Biometric Update: Taliware exits stealth with SDK launch for wearables

Taliware exits stealth with SDK launch for wearables

Deep learning biometrics and geolocation startup Taliware has exited stealth by announcing the development of a software development kit (SDK) for identity management with heartbeat biometrics on wearables.

The Taliware SDK enables mobile app developers to build the company’s patented Biombeat into their applications for passwordless authentication for access control based on ECG biometrics and location.

Biombeat is compatible with Apple Watches with built-in ECG sensors, and its platform roadmap includes planned compatibility with Google Verily, Samsung and Withings. The software pairs with a smartphone to enable a mobile app to authenticate the user with ECG, proximity to the phone, and geographical data. The combination provides what the company says is highly accurate multifactor authentication.

“With Taliware and an ECG-enabled smartwatch, your heartbeat is your password,” states Tarik Tali, co-founder and CEO of Taliware. “Moreover, our geolocation component adds another layer of security to counter fraud, providing proof of presence while ensuring that a person is who they say they are, along with a time-stamped location.”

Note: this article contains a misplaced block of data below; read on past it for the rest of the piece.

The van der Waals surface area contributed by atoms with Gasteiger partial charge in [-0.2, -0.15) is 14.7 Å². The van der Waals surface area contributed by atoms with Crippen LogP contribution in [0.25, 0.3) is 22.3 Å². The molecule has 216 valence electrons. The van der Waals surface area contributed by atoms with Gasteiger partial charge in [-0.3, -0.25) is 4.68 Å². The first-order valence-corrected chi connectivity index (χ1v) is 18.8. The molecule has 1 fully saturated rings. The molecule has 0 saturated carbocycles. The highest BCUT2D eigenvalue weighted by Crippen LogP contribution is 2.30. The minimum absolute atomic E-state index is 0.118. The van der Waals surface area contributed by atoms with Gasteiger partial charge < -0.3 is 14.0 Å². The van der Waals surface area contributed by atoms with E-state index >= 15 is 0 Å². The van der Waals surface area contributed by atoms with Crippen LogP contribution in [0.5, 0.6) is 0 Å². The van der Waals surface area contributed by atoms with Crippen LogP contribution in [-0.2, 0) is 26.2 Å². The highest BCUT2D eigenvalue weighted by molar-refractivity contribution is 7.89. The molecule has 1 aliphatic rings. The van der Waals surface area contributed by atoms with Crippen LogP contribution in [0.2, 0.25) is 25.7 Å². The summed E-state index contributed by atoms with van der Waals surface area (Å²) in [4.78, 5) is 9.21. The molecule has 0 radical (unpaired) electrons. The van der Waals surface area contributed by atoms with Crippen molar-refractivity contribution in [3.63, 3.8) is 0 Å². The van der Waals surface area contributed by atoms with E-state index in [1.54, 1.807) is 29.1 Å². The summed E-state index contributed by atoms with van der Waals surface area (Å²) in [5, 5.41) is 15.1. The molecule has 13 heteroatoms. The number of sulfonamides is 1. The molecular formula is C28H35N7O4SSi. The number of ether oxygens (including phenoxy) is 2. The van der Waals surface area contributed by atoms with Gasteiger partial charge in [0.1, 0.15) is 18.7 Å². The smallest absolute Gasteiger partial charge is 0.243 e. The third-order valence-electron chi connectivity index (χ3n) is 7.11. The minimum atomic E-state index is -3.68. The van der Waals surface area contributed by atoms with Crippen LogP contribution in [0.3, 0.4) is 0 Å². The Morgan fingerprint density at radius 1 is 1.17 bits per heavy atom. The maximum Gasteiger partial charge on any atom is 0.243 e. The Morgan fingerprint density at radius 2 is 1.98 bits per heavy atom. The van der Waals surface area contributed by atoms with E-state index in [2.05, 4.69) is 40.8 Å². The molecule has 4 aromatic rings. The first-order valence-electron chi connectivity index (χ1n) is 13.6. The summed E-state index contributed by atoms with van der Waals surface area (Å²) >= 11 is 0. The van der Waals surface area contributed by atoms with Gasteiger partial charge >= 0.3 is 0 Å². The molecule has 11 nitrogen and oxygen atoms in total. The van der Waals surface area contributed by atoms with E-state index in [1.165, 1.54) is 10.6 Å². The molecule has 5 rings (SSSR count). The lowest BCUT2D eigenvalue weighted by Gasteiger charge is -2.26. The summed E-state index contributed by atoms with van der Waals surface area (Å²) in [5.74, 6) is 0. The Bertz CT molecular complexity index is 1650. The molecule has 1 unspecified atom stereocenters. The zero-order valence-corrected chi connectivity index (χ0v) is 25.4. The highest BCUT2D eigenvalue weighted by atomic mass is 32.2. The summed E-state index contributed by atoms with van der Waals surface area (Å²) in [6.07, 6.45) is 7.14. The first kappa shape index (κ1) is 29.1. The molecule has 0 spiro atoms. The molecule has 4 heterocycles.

The company says Biombeat addresses a growing need for strong user identification, in a market context in which MFA is increasingly popular due to its support for zero-trust transaction models, and enhanced granularity of user rights and permissions.

The Taliware Biombeat replaces password friction with simple single sign-on (SSO) and privileged access control, according to the announcement, and addresses shortcomings associated with fingerprint and face biometrics. The software can also reduce fraud costs for banks by non-intrusively validating the identity and location of customers performing credit card transactions.

Heartbeat biometrics on wearables as a category may have received a boost with the FDA clearance of B-Secur’s HeartKey earlier this year.

To read the original article visit: